“These refugees will see this through the lens of the conflict with the [Assad] regime, and their perception [will be] that either the U.S. doesn’t care about their situation, or that the United States is actually on the side of the regime and/or -- believe it or not -- on the side of ISIS,” said Faysal Itani, a Syria expert at the Atlantic Council. "Obviously it is conspiratorial to an extent, but it is their reality: that nobody cares about them, and the Western coalition is happy to bomb everybody but the [Assad] regime.”
Itani said he is in regular contact with Syrian refugees and Syrians still in the country.
When you ask Syrians if they disapprove of the Islamic State militants, Itani said, they often respond: "On what grounds do you want me to hate them? They’re not really killing me. The Assad regime is killing me.”
"These refugees will see this through the lens of the conflict with the [Assad] regime." Faysal Itani, fellow, Atlantic Council
The official U.S. position is that Assad must leave power. But critics say the U.S. has done little to demonstrate its commitment to this goal, even as it has engaged in a massive bombing campaign against the Islamic State group. In fact, the Pentagon’s overt program to train Syrian rebels to fight against the Islamic State failed specifically because the rebels were more interested in fighting Assad.
Syrian refugees have understandable reasons to be wary of any intervention that does not target the Assad government in addition to the Islamic State. Assad is responsible for far more civilian deaths in Syria.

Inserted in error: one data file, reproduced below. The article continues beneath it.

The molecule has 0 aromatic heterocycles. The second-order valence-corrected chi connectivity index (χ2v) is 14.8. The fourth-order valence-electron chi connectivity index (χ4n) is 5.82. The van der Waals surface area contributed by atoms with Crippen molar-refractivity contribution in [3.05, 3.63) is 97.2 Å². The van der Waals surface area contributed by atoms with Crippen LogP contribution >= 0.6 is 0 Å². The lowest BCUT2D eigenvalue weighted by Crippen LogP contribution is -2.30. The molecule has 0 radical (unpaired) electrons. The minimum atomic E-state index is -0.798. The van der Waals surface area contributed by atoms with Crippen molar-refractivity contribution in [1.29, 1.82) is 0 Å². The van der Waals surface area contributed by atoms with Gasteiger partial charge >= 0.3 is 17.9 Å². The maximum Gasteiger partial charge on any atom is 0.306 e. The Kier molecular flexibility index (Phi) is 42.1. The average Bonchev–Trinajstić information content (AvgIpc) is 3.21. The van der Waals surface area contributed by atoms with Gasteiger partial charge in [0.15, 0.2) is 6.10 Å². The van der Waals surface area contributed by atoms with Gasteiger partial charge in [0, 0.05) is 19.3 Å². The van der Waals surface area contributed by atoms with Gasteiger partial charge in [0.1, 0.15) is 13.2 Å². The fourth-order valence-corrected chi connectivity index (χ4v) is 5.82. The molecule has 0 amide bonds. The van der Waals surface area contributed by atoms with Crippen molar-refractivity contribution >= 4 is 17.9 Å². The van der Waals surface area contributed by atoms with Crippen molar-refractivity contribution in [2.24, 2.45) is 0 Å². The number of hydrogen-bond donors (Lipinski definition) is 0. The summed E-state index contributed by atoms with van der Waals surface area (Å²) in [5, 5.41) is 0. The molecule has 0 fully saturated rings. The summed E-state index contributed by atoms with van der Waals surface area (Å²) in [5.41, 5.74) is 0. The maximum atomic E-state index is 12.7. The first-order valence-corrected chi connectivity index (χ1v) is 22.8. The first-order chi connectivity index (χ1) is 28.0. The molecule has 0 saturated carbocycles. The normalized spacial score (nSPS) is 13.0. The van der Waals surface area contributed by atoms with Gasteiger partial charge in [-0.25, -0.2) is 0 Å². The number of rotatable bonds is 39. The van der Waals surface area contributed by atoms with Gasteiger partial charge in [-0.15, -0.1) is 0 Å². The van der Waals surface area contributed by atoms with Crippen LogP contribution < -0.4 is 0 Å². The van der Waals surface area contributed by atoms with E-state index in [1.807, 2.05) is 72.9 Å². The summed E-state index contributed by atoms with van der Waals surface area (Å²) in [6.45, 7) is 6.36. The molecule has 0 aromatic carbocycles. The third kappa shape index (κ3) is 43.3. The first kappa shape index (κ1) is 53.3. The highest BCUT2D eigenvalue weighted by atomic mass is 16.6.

The Syrian Network for Human Rights estimates that as of the end of October, the Assad regime had killed more than 180,000 Syrian civilians since the start of the war, compared with some 1,700 killed by the Islamic State.
Itani believes that ultimately, the best way to counter any favorable views of the Islamic State group is to bring about a resolution of the Syrian civil war.
“This perception cannot be remedied unless something is done about the civil war, which is why there are refugees to begin with,” he said.
3. The U.S. does not admit refugees with ties to fanatical groups.
The Gateway Pundit assumes that the 13 percent of Syrian refugees with positive views of the Islamic State group would be represented proportionally among the 10,000 Syrian refugees the Obama administration has pledged to admit this fiscal year. According to this math, that means that the U.S. would admit 1,300 “ISIS supporters,” the conservative site declares.
This is just not true. Even if some of the refugees with a “positive” opinion of the Islamic State share the group’s determination to attack the West, it's extremely unlikely that those people would make it through the United States' refugee admission system. As The Huffington Post has reported, the U.S. has an incredibly rigorous screening process for refugees, one that typically takes 18 to 24 months. It includes comprehensive background checks of all applicants conducted by the FBI, the Department of Homeland Security and the Department of Defense.